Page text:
But of course it became apparent that it was possible to make interesting pictures out of any kind of industrial "stuff"--including what might once have been considered the least inspiring and spiritually bereft phenomena imaginable. The pristine purity of artificial materials--metal, glass, sculpted concrete, insulation, siding, garage doors, the graded paving for a building footprint--could be interpreted both ways: As the material for a transparent appreciation of engineered spaces, or as the evidence of the devastating consequences of a dismissal of original nature. Both kinds of aesthetic values could co-exist within the frame of a single studied image, and Baltz's work enjoyed this ambiguity as much as any artist ever had.

Does the presence of man-made objects--the evidence of our effect on our environment--constitute as potentially meaningful a representation as their absence. Man's manipulation of his environment--of nature, after all--is the mark of civilization itself, for without our alterations upon the land, human life would be a bitter hardship. Ultimately, a balance between "development" and preservation cannot be negotiated by a purist approach alone.

American architectural history (along with city planning) is complex. A number of different urban and suburban residential and industrial design styles were employed throughout the American West in the post-War period, but for the most part, the way the built environment was created paid little respect to regional landscape factors where cities and towns grew. Much of it had a homogeneity of style in direct contradiction to any values derived from native materials, and without respect for the sustainable or available regional resource base. The great cities of the American West, particularly the Southwest, grew so fast that there wasn't any chance for the sort of variety which occurs when piecemeal, slower growth proceeds at a measured pace. This uniformity--the "instant" context of rapid, "uncontrolled" growth--brought about much harsh, ugly, dehumanizing landscape. You could pretend that this reality was uninspiring, and in direct contradiction to the natural landscape versions of the previous generation, but you couldn't deny that it was becoming more prevalent, and more virulent in its effects, and in its reach.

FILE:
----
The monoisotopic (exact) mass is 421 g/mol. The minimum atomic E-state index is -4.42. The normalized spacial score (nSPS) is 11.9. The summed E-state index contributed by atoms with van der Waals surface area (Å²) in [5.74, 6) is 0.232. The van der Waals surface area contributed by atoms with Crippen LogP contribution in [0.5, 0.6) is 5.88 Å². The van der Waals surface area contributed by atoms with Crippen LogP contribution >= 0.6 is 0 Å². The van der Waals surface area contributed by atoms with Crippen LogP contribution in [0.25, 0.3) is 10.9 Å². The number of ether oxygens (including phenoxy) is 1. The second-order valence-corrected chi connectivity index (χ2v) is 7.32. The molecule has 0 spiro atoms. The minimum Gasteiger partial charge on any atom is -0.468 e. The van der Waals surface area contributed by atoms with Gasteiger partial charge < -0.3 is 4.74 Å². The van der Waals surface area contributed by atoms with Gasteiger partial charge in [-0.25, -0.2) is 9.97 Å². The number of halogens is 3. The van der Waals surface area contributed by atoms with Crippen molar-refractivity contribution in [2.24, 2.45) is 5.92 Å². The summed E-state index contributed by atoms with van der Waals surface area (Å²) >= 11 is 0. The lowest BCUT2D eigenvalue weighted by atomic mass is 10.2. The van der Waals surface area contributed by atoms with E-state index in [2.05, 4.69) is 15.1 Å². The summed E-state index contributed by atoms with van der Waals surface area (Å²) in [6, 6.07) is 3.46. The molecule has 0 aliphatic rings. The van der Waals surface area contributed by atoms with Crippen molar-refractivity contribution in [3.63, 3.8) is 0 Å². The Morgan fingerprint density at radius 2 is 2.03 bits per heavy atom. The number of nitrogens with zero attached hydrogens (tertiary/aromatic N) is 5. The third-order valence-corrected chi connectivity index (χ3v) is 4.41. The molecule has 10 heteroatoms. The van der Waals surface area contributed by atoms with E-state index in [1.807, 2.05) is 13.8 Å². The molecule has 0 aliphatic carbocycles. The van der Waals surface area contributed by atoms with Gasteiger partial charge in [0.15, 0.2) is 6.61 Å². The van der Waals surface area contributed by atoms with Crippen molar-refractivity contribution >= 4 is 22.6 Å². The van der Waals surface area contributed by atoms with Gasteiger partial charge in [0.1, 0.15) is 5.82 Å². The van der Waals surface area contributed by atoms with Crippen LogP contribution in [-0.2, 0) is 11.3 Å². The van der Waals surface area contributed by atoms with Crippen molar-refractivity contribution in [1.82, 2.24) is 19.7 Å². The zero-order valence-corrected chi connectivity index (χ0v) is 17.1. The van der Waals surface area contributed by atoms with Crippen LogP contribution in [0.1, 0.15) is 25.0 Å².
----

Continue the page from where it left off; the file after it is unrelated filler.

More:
How might we regard the subject matter of the New Topographics, in light of the development of the technologies of the built environment, and taking into account the increasing sophistication of photographic technology as well? Baltz's images, sleekly produced monochrome gelatin silver prints, have a purist's intensity and accuracy of focus which is at one with the ruthless precision of their subjects--their straight lines, gritty continuous surfaces, unyielding material densities, and--most of all--their imposing alienating presence upon the land.

What Baltz is showing us is the raw edge of our own negligent disregard for the literal surroundings within which we live and breathe. Their flatness--a two-dimensional wall holding back all human variety and imaginative depth--perfectly captures the disembodied consciousness of our projected vanities and disturbing obliviousness, of what we insist on having, in taking from and dominating the context we occupy. Most of the time, we're barely aware of what's going on.